Hand in hand with China’s overall rapid growth and explosive urbanization, recent years have seen a wave of high-design architecture. The
Office for Metropolitan Architecture’s spectacular CCTV tower, opened in 2008 to house the nation’s central television headquarters, is a fantastic example of forward-thinking architecture exploring contemporary concepts of shape and form. Now another Chinese media mogul is taking a swing at making their mark on Beijing’s urban landscape, picking up where projects like the CCTV building left off after the boom spurred by the 2008 Olympics. The Phoenix International Media Center, scheduled to be completed in 2012, currently stands half complete adjacent to Chaoyang Park, signaling the ongoing development of radical architecture in the country as well as Chinese architects themselves, not to mention the strength of Chinese TV networks.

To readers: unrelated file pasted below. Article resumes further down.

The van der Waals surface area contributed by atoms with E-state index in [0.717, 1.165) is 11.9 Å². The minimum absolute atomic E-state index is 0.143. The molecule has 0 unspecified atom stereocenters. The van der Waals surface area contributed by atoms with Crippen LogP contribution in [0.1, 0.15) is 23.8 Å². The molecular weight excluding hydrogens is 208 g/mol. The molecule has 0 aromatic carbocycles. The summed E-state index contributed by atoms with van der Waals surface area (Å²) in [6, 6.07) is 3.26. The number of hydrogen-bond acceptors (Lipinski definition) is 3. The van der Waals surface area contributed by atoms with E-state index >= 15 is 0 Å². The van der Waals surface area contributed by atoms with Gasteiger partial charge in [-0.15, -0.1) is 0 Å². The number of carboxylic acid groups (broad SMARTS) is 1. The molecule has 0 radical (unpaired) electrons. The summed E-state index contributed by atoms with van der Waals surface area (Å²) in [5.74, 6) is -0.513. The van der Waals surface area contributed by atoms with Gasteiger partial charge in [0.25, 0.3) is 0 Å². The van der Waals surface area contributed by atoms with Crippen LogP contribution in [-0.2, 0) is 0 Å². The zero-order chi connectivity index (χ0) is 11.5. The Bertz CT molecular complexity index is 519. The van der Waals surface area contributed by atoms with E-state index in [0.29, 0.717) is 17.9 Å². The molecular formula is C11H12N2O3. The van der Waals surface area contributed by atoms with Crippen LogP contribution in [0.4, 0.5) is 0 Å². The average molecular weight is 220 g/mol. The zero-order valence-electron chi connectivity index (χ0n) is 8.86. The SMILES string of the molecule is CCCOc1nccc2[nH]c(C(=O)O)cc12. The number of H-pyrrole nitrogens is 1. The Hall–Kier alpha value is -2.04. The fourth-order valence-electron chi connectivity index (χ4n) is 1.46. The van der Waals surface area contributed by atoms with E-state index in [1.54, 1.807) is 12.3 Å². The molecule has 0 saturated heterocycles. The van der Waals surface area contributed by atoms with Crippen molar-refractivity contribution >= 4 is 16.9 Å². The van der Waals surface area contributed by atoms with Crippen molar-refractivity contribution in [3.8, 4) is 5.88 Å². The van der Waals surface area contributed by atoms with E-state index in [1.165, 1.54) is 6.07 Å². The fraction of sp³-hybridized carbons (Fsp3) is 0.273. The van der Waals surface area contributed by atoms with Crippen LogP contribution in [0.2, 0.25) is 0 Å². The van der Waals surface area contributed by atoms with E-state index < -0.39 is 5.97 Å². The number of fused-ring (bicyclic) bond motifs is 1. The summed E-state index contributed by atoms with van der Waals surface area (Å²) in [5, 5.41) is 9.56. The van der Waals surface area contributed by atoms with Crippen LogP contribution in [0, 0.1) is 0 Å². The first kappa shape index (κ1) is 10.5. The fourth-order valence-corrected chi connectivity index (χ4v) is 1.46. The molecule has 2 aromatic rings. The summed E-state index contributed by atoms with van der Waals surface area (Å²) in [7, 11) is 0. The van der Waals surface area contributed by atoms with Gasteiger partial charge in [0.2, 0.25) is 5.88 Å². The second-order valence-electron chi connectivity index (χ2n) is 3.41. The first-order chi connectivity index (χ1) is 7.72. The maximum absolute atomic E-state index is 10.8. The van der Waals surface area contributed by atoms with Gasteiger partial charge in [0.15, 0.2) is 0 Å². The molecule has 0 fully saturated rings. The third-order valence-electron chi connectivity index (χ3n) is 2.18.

Phoenix, a large satellite TV provider, will eventually move their programming operations there, in addition to housing other businesses, offices and restaurants. The shape of the building recalls yet another famously stunning example of what’s been happening to Beijing’s cityscape of late, the Herzog and De Meuron “Bird’s Nest” Olympic Stadium. Here, the architects have managed to give the basket-like shape a sense of movement, reminiscent of a sea sponge or jellyfish. Digital renderings have the feel of the command bridge on a futuristic space station. The ambitious project has already drummed up a lot of interest, putting it on the shortlist for the 2009 World Architecture Festival and in the Verso Est Chinese Cultural Landscape exhibit at MAXXI in Rome.
Unlike the CCTV tower, the Media Center was designed by BIAD UFo, a firm based in China. An impressive example of the nation’s homegrown architectural talents in the country, it hints at the potential future of Chinese design as more and more buildings spring up.
Photos via Designboom
Story via 120Walker
Additional reporting by Meghan Killeen and Greg Stefano